What is normal PSA by age?

The normal PSA levels for men, who do not have prostate cancer or any other prostate-related conditions, vary with age — generally, the older the age, the higher the normal range of PSA. This normal PSA range is not a single value but rather spans from a lower to an upper limit. Additionally, these ranges are not specific to an individual age but are grouped by decade. For example, the normal PSA range for men aged 40-49 years is 0 to 2.5 ng/mL, for those 50-59 years old it is 0 to 3.5 ng/mL, for 60-69 years old the range is 0 to 4.5 ng/mL, and for men aged 70-79 years, it's 0 to 6.5 ng/mL.

The term 'ng/mL' in the context of normal PSA levels refers to 'nanograms per milliliter' in serum or plasma, with serum being the more commonly used medium. A nanogram is one thousand-millionth of a gram.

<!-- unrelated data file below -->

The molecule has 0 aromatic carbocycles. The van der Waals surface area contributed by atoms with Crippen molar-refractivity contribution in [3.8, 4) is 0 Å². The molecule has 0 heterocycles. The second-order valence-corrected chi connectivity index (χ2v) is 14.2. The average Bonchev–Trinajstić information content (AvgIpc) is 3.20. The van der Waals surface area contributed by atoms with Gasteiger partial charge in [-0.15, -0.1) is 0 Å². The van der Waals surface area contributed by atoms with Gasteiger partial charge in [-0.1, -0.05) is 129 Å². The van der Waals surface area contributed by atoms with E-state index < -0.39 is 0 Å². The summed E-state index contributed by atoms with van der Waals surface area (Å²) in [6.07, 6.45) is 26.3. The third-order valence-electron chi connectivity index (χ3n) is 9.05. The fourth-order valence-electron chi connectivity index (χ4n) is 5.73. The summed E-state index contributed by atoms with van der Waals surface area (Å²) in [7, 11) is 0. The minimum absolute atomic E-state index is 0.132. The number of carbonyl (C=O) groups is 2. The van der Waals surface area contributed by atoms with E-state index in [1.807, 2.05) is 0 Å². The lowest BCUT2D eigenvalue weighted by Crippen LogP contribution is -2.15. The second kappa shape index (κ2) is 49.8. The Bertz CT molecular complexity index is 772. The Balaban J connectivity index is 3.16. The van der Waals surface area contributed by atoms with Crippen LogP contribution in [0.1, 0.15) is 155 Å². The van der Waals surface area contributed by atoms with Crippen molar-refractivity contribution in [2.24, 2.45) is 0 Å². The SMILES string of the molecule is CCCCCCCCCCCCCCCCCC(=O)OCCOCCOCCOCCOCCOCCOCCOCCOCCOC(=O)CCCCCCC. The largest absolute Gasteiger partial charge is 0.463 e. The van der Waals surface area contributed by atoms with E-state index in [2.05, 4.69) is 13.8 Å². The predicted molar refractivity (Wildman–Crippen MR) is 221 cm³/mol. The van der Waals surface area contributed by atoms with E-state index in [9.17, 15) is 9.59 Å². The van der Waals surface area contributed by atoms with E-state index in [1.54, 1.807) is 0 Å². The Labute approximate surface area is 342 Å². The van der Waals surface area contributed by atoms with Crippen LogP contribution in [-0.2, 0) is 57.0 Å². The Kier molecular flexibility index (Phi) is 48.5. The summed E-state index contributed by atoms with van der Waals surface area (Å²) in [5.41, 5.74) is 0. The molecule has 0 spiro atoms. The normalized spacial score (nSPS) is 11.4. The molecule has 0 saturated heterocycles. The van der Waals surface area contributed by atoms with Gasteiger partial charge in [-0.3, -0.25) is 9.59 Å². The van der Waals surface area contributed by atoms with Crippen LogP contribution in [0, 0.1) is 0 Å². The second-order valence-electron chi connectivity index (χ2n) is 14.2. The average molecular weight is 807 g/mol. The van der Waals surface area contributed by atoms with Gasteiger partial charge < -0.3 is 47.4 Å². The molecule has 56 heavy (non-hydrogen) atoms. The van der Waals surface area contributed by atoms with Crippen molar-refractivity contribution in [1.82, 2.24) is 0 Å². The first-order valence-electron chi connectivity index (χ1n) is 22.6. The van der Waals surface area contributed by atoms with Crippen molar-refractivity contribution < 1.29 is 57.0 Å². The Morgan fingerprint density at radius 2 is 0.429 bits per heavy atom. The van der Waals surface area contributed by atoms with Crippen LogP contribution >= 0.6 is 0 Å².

An increase in PSA levels above the upper limit of the normal range for one's age group does not automatically indicate prostate cancer. Rather, it signals that there may be an issue with the prostate gland that warrants examination by a doctor. Conditions such as benign prostatic hyperplasia (an enlarged prostate) and prostatitis (inflammation of the prostate) can cause the PSA to rise above the normal range for your age group.

Disclaimer: This blog post is intended solely for informational purposes. It is not meant to serve as medical advice. For professional medical guidance, please consult your doctor.

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